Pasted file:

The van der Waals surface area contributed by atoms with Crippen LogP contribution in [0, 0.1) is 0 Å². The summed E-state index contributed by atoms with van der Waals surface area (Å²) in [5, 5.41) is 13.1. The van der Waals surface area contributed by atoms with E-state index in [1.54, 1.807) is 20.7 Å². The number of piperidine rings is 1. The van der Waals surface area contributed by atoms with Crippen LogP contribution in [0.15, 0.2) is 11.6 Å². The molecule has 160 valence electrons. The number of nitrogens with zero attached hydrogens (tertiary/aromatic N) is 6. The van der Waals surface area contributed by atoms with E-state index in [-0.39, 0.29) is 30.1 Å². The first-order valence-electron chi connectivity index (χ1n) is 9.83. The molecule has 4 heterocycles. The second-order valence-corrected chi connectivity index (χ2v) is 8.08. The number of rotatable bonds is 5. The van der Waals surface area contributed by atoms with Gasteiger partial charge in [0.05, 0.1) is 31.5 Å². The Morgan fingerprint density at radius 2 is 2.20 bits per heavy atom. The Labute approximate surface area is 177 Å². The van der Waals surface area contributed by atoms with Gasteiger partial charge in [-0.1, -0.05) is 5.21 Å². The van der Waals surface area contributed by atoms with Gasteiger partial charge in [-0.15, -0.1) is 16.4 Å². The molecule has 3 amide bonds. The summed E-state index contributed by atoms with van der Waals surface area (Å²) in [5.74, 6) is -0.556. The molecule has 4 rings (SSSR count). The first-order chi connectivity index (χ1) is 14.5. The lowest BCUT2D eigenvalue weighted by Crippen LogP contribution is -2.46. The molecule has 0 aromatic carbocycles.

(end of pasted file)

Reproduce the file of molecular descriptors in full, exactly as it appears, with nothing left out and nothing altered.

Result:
The van der Waals surface area contributed by atoms with Crippen LogP contribution in [0, 0.1) is 0 Å². The summed E-state index contributed by atoms with van der Waals surface area (Å²) in [5, 5.41) is 13.1. The van der Waals surface area contributed by atoms with E-state index in [1.54, 1.807) is 20.7 Å². The number of piperidine rings is 1. The van der Waals surface area contributed by atoms with Crippen LogP contribution in [0.15, 0.2) is 11.6 Å². The molecule has 160 valence electrons. The number of nitrogens with zero attached hydrogens (tertiary/aromatic N) is 6. The van der Waals surface area contributed by atoms with E-state index in [-0.39, 0.29) is 30.1 Å². The first-order valence-electron chi connectivity index (χ1n) is 9.83. The molecule has 4 heterocycles. The second-order valence-corrected chi connectivity index (χ2v) is 8.08. The number of rotatable bonds is 5. The van der Waals surface area contributed by atoms with Gasteiger partial charge in [0.05, 0.1) is 31.5 Å². The Morgan fingerprint density at radius 2 is 2.20 bits per heavy atom. The Labute approximate surface area is 177 Å². The van der Waals surface area contributed by atoms with Gasteiger partial charge in [-0.1, -0.05) is 5.21 Å². The van der Waals surface area contributed by atoms with Gasteiger partial charge in [-0.15, -0.1) is 16.4 Å². The molecule has 3 amide bonds. The summed E-state index contributed by atoms with van der Waals surface area (Å²) in [5.74, 6) is -0.556. The molecule has 4 rings (SSSR count). The first-order chi connectivity index (χ1) is 14.5. The lowest BCUT2D eigenvalue weighted by Crippen LogP contribution is -2.46. The molecule has 0 aromatic carbocycles.